Friday, April 27, 2007

Rhyme nor Reason.

I have just finished speaking to my mother(86) and she used a common expression - "There's no rhyme nor reason for it to happen". The saying got me thinking as to where it came from and its original meaning.

According to Brewer's Dictionary of Phrase and Fable -
If something is 'Neither rhyme nor reason' - it is fit neither for amusement nor instruction. It came into being when an author took his book to Sir Thomas More, Chancellor of Henry VIII and asked his opinion. Sir Thomas told the author to turn it into rhyme. He did so and submitted it again to the Chancellor who said : "Ay! ay! That will do, that will do. 'Tis rhyme now, but before it was neither rhyme nor reason."

I know now what mother meant you see,
Her phone was dead, why would that be?

( it turns out it she had pulled it out of the wall.)

Thursday, April 26, 2007

Thursday Thirteen - Wine Tasting Terms

Doing research for a novel set around the wine industry I came across some terms that intrigued me. They are used (accurately and inaccurately according to which expert you speak to or book you read) to describe the 'dimensions' of wine and its taste. I thought I'd share some with you. Beside some you will note a letter 'B' (negative) or 'G' (positive) - no letter is neither good nor bad. Just so as you know what the basic terms are Fruit defines the flavor and body that comes from the grape not the wine making process or aging. Body is an important characteristic determined mainly by the alcoholic strength and its extract (wine solids i.e what is left after boiling the wine). Tannic describes the tannins (phenolic preservative) found mainly in red wine and comes from the dark skins, seeds and stems and is a key management factor for the red wine maker.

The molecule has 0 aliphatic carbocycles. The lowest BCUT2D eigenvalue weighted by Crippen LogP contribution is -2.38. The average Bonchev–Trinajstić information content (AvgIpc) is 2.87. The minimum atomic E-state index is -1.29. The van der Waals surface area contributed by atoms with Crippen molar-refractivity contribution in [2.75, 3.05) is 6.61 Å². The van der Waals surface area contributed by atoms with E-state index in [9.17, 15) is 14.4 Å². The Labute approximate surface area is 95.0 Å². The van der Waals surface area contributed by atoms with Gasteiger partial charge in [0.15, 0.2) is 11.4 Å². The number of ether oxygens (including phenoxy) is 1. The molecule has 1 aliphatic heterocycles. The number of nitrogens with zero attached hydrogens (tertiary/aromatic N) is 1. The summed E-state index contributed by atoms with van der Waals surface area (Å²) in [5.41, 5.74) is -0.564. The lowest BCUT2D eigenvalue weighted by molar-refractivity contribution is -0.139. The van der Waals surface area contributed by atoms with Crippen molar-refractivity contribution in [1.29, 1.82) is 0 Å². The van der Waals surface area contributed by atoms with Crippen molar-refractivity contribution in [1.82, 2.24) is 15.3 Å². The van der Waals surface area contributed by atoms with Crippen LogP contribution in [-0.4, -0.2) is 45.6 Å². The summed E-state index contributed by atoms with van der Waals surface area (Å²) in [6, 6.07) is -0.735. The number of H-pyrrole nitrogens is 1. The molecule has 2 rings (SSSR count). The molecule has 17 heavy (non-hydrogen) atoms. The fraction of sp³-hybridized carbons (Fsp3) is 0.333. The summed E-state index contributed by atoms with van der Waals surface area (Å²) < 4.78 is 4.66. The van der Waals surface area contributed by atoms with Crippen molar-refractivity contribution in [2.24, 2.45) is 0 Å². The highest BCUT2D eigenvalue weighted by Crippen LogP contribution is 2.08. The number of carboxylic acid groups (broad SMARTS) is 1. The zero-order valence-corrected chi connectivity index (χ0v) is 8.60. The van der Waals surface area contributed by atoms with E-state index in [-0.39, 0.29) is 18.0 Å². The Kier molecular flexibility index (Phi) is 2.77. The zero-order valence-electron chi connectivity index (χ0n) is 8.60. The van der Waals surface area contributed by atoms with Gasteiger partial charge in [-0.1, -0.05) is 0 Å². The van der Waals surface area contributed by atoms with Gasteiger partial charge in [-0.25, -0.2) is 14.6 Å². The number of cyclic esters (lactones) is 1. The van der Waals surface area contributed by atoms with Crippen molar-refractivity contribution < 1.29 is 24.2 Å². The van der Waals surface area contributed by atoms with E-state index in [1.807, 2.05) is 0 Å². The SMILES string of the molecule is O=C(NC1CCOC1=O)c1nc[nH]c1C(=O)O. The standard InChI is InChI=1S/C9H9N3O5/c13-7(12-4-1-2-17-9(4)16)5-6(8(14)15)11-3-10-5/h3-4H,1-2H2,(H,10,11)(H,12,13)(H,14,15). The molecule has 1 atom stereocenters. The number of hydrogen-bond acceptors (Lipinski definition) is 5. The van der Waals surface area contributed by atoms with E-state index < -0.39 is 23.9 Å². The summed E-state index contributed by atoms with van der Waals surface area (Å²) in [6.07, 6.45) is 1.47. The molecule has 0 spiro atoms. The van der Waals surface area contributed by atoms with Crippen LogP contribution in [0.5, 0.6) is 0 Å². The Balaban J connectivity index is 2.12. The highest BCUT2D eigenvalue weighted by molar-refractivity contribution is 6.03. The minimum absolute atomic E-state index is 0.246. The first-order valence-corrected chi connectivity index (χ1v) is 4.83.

• Chewy - a wine contains some but not obtrusive tannins
  • Closed - not very aromatic - said to be due to its maturity
  • Dumb - no aroma/smell at all
  • Firm - the tannins are perceptible (G)
  • Flabby - too low in acid (B - no brainer here)
  • Hollow -lacking fruit (B)
  • Hard - too tannic (B)
  • Hot - too alcoholic (B)
  • Legs/Tears - colorless streams left on the inside of a glass after a relatively alcoholic wine has been swirled ( nothing to do with sugar/glycerol)
  • Lean - lacking fruit not acid (B)
  • Mature - aged to its full potential (G)
  • Horizontial Tasting - a comparative tasting of different but related wines of the same year
  • Vertical Tasting - comparative tasting of different vintages from the same provenance
  • Blind Tasting - an attempt to identify and assess wines with covered labels.
I find this wine firm, a little chewy, not too flabby but it has great legs! Go and impress your friends.
Next week - I'll post 13 steps to help develop your palate.

(Ref: Jancis Robinson's Wine Course, BBC Books, 1995)

Wednesday, April 25, 2007

Not so wordless I'm afraid.

I have to thank Shelly ( and who has just tagged me for the "Thinking Bloggers Award". I feel honored and unworthy knowing how many others do a wonderful job and are much more blog savvy than I am.
I was asked yesterday "How I was planning for my retirement?" It made me think - "Do housewives retire?"